UPDATE: This book has progressively grown on me in the months since reading. Having read some more Italian authors since then, I've discovered that they are all just wonderfully weird. I now recommend this book quite often.


Not anything I would ever have picked up one my own and it never exactly won me over. I'm sure this is meant to be a lovely analysis of what a stroke can do to a family, but Diane Ackerman's account of the events surrounding and following her husband's, fellow author Paul West, stroke read more like a series of musings on language. I should also mention that I had absolutely emotional reaction to her words, me who cries at everything, nothing was stirred within me.

The author is a deft hand at the art of writing, but I think this would have made a much more impressive essay than a 300 page book. Just saying.


Book Review: The Snow Child

Despite its standing on the bestseller lists, I doubt I would have ever picked this book up if my sister hadn't gifted it to me with rave reviews that sounded something like "best book I've read in years!!!!". It's not that it looks like a bad book, but I spent 2012 thoroughly engrossed in fantasy and most of it rereads of my favorite series so I haven't been in the right mindset for a more literary book. I am so so so glad that this ended up on my to-be-read shelf. And my sister was right, this is one of the best books I've read in years. Probably the best bit of literary fiction I have read since The Poisonwood Bible over a decade ago, The Snow Child by Eowyn Ivey is going into my permanent collection for sure.

(Image via Goodreads)

This book is chocked full of raw emotion. From the very first page of the very first chapter right up to the very last page of the epilogue this book made me feel things. Powerful things. Overall it's a bittersweet book; I've heard it called sad, but I don't think that's quite right, there is happiness and new beginnings to celebrate after all. But if you are at all emotional, so human, if you're human, be prepared for some tears. I was absolutely sobbing, but I do cry at almost every emotion.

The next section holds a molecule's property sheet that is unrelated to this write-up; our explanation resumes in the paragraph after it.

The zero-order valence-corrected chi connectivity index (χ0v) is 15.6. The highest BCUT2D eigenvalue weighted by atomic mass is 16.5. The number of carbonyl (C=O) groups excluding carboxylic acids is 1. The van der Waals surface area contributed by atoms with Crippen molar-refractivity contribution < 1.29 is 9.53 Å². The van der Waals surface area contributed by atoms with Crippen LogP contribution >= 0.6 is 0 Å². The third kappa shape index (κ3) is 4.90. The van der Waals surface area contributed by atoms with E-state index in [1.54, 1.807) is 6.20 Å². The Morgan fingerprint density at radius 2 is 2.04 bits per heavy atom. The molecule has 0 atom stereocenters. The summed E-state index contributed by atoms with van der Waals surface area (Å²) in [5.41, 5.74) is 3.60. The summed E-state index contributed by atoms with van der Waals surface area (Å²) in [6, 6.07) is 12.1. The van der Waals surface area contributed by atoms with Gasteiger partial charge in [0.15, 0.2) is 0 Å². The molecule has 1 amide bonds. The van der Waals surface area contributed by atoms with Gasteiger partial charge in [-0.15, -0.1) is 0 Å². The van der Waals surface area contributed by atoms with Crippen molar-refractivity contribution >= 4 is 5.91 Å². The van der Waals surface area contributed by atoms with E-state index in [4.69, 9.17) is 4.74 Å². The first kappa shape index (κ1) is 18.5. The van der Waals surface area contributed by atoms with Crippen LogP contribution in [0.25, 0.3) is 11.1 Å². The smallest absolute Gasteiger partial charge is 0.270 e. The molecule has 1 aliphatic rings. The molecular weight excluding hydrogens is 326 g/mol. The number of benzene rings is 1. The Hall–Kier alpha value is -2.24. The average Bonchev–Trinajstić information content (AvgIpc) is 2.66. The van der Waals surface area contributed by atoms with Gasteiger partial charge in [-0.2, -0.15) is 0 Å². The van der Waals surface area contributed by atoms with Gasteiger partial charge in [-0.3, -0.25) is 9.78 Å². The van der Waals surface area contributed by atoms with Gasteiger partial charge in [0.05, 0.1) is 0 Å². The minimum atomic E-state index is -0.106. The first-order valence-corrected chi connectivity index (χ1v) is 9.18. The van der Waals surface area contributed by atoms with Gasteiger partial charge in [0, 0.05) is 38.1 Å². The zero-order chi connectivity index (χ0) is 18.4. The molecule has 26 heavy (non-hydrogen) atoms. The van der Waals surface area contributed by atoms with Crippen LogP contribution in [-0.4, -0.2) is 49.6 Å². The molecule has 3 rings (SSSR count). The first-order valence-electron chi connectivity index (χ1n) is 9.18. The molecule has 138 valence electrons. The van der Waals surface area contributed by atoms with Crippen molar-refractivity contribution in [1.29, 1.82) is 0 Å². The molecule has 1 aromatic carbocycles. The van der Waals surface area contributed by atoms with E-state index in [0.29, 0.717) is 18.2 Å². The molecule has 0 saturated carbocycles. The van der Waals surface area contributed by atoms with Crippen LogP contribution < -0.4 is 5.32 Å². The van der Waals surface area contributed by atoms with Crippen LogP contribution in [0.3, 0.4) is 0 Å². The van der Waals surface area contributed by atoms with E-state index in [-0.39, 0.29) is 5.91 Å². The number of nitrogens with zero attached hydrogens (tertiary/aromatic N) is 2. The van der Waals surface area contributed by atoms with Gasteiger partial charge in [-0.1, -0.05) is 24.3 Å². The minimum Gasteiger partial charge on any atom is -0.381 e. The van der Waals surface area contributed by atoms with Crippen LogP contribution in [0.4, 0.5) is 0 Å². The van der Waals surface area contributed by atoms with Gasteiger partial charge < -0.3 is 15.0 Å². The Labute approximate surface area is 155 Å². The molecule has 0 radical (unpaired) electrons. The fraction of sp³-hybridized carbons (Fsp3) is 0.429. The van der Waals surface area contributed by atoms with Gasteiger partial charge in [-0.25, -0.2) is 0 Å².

The story is set in 1920s Alaska and follows Mabel and her husband Jack as they attempt to save their homestead and their marriage from collapse. In a moment of pure, completely out of character whimsy (there's a lot of whimsical-ness in this story) Mabel starts a snowball fight with Jack that culminates with the creation of a snowman they have shaped to look like a little girl. The next morning, the snow child is destroyed and Jack glimpses her bright red hat and mittens on a flesh-and-blood child running wild in the nearby forest. The journey that follows touches many lives and teaches Mabel and Jack a lot about themselves and each other.